EveryCRSReport.com is a project of Demand Progress in collaboration with the Congressional Data Coalition — a bipartisan coalition founded by Demand Progress and the R Street Institute to promote open legislative information.
You can reach us at email@example.com.
We are glad to hear from you, but please do not ask us to help you perform research or find reports. More contact information for us is at the Demand Progress policy page.
Please go to our donation website and donate there to help us keep this website running. If you are interested in giving more than a modest amount (any amount is welcome!), or want to support other open government work, please contact me, Daniel Schuman, at firstname.lastname@example.org.
All of the CRS reports (and metadata) on this site is available for download. See the developer documentation for details.
Congressional Research Service reports are the best way for anyone to quickly get up to speed on major political issues without having to worry about spin — from the same source Congress uses.
CRS is Congress’ think tank, and its reports are relied upon by academics, businesses, judges, policy advocates, students, librarians, journalists, and policymakers for accurate and timely analysis of important policy issues. The reports are not classified and do not contain individualized advice to any specific member of Congress. (More: What is a CRS report?)
Until today, CRS reports were generally available only to the well-connected.
Now, in partnership with a Republican and a Democratic member of Congress and library partners, we are making these reports available to everyone for free online and in one place.
A coalition of public interest groups, journalists, academics, students, some Members of Congress, and former CRS employees have been advocating for greater access to CRS reports for over twenty years. Two bills in Congress to make these reports widely available already have 10 sponsors (S. 2639 and H.R. 4702, 114th Congress) and we urge Congress to finish the job.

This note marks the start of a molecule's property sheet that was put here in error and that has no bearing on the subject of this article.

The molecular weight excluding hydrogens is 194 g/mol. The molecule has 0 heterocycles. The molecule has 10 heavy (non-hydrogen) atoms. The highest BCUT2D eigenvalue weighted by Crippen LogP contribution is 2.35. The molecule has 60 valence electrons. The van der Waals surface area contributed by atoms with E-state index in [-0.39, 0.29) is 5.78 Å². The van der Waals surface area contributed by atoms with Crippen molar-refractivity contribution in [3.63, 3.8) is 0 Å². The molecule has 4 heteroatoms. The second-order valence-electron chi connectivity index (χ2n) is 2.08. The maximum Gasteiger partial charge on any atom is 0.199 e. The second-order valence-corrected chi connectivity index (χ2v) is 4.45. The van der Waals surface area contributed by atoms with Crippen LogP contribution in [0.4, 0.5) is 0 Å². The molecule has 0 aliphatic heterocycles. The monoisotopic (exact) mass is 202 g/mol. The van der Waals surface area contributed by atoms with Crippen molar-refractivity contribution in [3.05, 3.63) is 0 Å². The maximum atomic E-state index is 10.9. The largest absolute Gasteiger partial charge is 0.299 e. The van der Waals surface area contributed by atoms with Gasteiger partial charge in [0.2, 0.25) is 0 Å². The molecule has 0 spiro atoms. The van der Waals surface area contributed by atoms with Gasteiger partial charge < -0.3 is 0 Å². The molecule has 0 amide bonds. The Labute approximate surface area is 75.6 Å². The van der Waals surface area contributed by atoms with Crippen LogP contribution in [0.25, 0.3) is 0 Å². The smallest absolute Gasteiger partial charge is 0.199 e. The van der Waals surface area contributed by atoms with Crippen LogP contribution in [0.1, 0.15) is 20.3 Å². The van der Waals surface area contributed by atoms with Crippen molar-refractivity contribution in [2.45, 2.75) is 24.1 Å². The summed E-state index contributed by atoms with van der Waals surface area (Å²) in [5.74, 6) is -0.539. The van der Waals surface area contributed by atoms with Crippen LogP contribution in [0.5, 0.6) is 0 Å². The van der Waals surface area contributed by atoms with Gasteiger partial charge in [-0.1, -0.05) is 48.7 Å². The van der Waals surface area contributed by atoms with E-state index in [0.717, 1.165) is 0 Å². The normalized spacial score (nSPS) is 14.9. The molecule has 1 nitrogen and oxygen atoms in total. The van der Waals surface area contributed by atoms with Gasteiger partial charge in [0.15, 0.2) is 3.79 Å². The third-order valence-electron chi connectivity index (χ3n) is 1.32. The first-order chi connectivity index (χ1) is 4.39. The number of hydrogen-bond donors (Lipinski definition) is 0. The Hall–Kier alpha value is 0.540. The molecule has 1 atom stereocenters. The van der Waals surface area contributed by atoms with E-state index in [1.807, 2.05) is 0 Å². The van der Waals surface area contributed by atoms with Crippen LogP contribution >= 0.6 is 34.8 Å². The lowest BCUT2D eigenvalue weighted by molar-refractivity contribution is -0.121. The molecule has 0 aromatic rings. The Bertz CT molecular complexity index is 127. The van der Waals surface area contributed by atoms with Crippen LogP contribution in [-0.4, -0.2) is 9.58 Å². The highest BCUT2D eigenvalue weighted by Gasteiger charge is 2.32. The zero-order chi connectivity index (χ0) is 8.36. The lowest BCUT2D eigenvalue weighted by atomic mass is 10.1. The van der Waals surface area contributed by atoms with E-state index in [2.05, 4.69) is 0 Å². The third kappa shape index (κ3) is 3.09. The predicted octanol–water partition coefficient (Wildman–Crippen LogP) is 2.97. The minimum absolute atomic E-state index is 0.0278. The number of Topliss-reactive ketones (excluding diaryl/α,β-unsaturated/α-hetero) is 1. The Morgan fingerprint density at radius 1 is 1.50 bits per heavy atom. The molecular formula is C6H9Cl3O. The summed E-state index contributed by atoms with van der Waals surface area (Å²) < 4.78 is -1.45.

This website shows Congress one vision of how it could be done. Here's why we did it.
EveryCRSReport.com includes 14,595 CRS reports. The number changes regularly.
It’s every CRS report that’s available on Congress’s internal website CRS.gov, plus about 5,100 archived reports from the University of North Texas Libraries Government Documents Department CRS reports collection.
We redact the phone number, email address, and names of virtually all the analysts from the reports obtained from CRS.gov. We also add disclaimer language regarding copyright and the role CRS reports are intended to play. That’s it. (Here's why we redact some info.)
If you’re looking for older reports that we don’t have here yet, our good friends at CRSReports.com may have them.
We also show how much a report has changed over time (whenever CRS publishes an update), provide RSS feeds, and we hope to add more features in the future. Help us make that possible.
To receive an email alert for all new reports and new reports in a particular topic area, use the RSS icon next to the topic area titles and a third-party service, like IFTTT, to monitor the RSS feed for new additions.
We owe a huge debt to Josh Ruihley, who built the amazing (but no longer operating) opencrs.com, which hand curated the reports from the web. We are fortunate to be able to take a different approach to gathering the reports and salute him for his years of effort.
We also must thank Antoine McGrath, who not only built the fantastic CRSReports.com, but also helped write the code to clean up CRS’ files.
We also must acknowledge Steve Aftergood of the Federation of American Scientists, who tirelessly collected many CRS reports on his website, as have many others, who curate and publish the reports online.
Joshua Tauberer did the software development for this website.
We dedicate the website to the memory of Aaron Swartz and to activists everywhere that labor to make civic information available to the general public.